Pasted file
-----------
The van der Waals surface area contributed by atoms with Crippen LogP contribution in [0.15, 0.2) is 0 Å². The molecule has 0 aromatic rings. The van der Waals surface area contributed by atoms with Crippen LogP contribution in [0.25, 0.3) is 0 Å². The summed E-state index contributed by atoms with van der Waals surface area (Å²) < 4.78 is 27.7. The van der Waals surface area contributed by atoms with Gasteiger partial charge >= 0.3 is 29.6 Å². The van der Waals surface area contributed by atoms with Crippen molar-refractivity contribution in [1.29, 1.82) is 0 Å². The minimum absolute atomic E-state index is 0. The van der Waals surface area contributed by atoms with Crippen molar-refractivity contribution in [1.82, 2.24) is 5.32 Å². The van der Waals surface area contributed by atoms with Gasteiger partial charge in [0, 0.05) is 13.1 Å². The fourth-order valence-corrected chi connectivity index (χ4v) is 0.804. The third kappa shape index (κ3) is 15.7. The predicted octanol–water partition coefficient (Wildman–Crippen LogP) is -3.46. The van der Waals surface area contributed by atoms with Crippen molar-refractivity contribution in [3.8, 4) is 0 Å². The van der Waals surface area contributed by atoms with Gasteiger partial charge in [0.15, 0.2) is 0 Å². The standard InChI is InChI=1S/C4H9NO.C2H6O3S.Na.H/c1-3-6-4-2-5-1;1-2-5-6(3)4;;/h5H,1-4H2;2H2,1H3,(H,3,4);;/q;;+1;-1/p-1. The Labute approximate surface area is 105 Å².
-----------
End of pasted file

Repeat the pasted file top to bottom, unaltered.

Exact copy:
The van der Waals surface area contributed by atoms with Crippen LogP contribution in [0.15, 0.2) is 0 Å². The molecule has 0 aromatic rings. The van der Waals surface area contributed by atoms with Crippen LogP contribution in [0.25, 0.3) is 0 Å². The summed E-state index contributed by atoms with van der Waals surface area (Å²) < 4.78 is 27.7. The van der Waals surface area contributed by atoms with Gasteiger partial charge >= 0.3 is 29.6 Å². The van der Waals surface area contributed by atoms with Crippen molar-refractivity contribution in [1.29, 1.82) is 0 Å². The minimum absolute atomic E-state index is 0. The van der Waals surface area contributed by atoms with Crippen molar-refractivity contribution in [1.82, 2.24) is 5.32 Å². The van der Waals surface area contributed by atoms with Gasteiger partial charge in [0, 0.05) is 13.1 Å². The fourth-order valence-corrected chi connectivity index (χ4v) is 0.804. The third kappa shape index (κ3) is 15.7. The predicted octanol–water partition coefficient (Wildman–Crippen LogP) is -3.46. The van der Waals surface area contributed by atoms with Crippen molar-refractivity contribution in [3.8, 4) is 0 Å². The van der Waals surface area contributed by atoms with Gasteiger partial charge in [0.15, 0.2) is 0 Å². The standard InChI is InChI=1S/C4H9NO.C2H6O3S.Na.H/c1-3-6-4-2-5-1;1-2-5-6(3)4;;/h5H,1-4H2;2H2,1H3,(H,3,4);;/q;;+1;-1/p-1. The Labute approximate surface area is 105 Å².